My Feminist Radicalization at Reed College

I was radicalized as a feminist not from my mother who started her business in (what was supposed to be) my first ever bedroom, nor from my three over-accomplished older sisters, but due to my freshman year at Reed College in 1990.

I befriended a senior who *saw* me, like really saw me. Don’t hate her because she’s Norwegian, Kristin Jacobson. She asked me one day to help out on the feminist rag on campus, the Rude Girl’s Press. I was cautious. I was not here to be a feminist, I was here to meet the guys and party. And, be the next Greatest American Writer.

But, I did know Pagemaker. My mom had a magazine we all worked at, and in high school – Cupertino – we were already using PageMaker. Despite being a feminist press, they had the embarrassment of asking a boy to help them do layout (thank you, Peter Jocobsen, another Norwegian!).

So, I guess I felt bad for them and agreed. I went to the next meeting, and was introduced to the editorial board. There was Kristin, the mama type who kept the whole show running: kind, friendly and no-nonsense. Amanda, huge blue eyes, short, bald, patchouli-smelling woman who ran a commune up the hill with her French boyfriend and could make the phrase “hello” sound judgmental. Amy, bubbly and also very mature transfer student who had a dark past and was naturally gorgeous. Sara, a tall photographer who was silent, and had killer bone features like Angelica Huston. Debbie was a raven haired, curly long hair in cargo pants an army jacket, that ran the Women’s Center dorm and hosted regular sessions. She led an anti-violence against women and was scary intense.

Manda features heavily in my memory but must have joined after my first year. She was a unacknowledged at the time natural performance artist. Manda was like Cindy Sherman if she was 13 and coming from Omaha, on a campus where we all made crazy decisions and had no adult supervision. My favorite Mandy story is how she married herself in a full blown ceremony.

She brought Jo, a musician, and not necessarily a Reedie but we didn’t tell anyone. I couldn’t place her in a dorm or living anywhere specifically, either she was shy or living out of her car, I’ll never know. We just published what she gave us and didn’t ask questions. She wrote amazing poetry, and later, songs. She was our real tie to the whole grunge scene, being in Sleater Kinney. Because of Jo, or maybe Manda, we got Miranda July featured above and now an award-winning screenwriter and novelist. Contributors: poet Brittney Corrigan and lawyer, salesperson and diversity activist Jessica Benjamin.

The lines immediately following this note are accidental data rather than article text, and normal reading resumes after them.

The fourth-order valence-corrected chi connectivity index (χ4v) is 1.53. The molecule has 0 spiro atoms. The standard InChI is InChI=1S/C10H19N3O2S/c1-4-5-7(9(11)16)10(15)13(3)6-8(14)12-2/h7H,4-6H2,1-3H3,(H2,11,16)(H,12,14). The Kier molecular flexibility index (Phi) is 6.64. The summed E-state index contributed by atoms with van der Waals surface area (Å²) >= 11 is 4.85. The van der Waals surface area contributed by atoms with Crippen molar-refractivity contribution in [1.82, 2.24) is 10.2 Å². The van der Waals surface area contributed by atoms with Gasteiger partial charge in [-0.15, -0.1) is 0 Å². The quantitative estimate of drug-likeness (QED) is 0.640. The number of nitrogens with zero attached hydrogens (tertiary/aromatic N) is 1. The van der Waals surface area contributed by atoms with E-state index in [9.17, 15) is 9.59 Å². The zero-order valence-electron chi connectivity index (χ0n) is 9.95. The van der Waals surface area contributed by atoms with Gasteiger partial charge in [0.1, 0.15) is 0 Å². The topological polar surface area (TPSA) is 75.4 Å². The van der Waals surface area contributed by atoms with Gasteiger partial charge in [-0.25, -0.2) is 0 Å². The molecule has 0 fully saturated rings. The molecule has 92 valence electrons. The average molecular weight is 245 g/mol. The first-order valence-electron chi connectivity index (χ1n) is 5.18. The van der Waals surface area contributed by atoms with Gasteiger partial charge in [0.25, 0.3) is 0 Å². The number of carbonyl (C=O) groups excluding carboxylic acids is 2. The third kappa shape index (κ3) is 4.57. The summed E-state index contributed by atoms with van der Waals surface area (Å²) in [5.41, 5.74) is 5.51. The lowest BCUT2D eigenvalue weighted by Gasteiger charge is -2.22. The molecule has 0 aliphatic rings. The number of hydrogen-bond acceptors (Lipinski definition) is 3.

The vibes were strong that first meeting. All of them staring at me across the decrepit, mildew-infested couches of the newspaper office. It was next ot the darkroom, the student run cafe and student union. The Quest, the name of the paper, had nothing womyn-ey about it at all. Also, smells and sweat, or just raw testosterone weeped from the walls. Perched on the disgusting surfaces were the 90s generation of feminists, sitting around, somewhat dismissive of the “computer girl.”

For the first issue, I sat at the computer and did what the editors told me. I moved stuff around, managed the gutter, fixed margins, changed font sizes, things even my son now (9) can do, was a special skill then. I used the exacto to cut art, used a Tsquare to line stuff up, and made fonts super small to squeeze in more writing. I listened to the editorials and got to stay up all night shipping the first edition. I had friends, and they were seniors! That was amazing.

Responsibilities grew. I learned how to create a budget, ask for from the student union, and pay our vendors (the printing press). Recruit editors and evaluated them. Ask for submissions, plaster the library with advertisements, organize a reading party. Read all submissions. Add comments and discuss ad nauseum. Assembling and printing, even mailling them out to subscribers. We connected with other schools and feminist papers, and bands, to connect with grunge and what was happening in the Northwest. I ended up contacting zines and other newspapers to get our writing and subscriptions out.

Insert a paragraph here about some crazy awful things going on in 90s in school campuses (and I wish were over… ) that our editorial board helped co-organize and contend with. It was a lot, and we were supportive of the women on campus and what went down.

I got to write a poem about my friend who had just died. It got published, and distributed, and it felt so good. I brought in more photography, punk and modern art (copied shamelessly from ArtForum), than our noodly hippy drawings, having learned something from my artsy UCSC sister, and got involved in editorial. I creating an even balance of viewpoints, blank space, art, and did some proofreading. When I started that, I didn’t want a violent poem to go in, and told the editorial. The author was going through something and I didn’t provide context. So, it just seemed like it was attacking someone. We put in political or open letters before, but usually they gave the reader something to grab a hold on. This was just out and out violence. It was an unpopular decision but they decided to go for it.

I had views, and I got blackballed by some women on campus. My friend Gareth, one of the few black students on campus, made sure to escort me back from my job at the library to our dorm and told me of when he had been blackballed (as a racist). I remember that entire conversation- from the highs of knowing seniors to the lows of being an object of hatred, and how Gareth was so warm and understanding. We learned and made mistakes. I rode it out, and continued to serve on the editorial board.

It was also the start of a bigger movement of grunge and punk sensibilities in general. For me, it was understanding what a great group of women could do, if they wanted.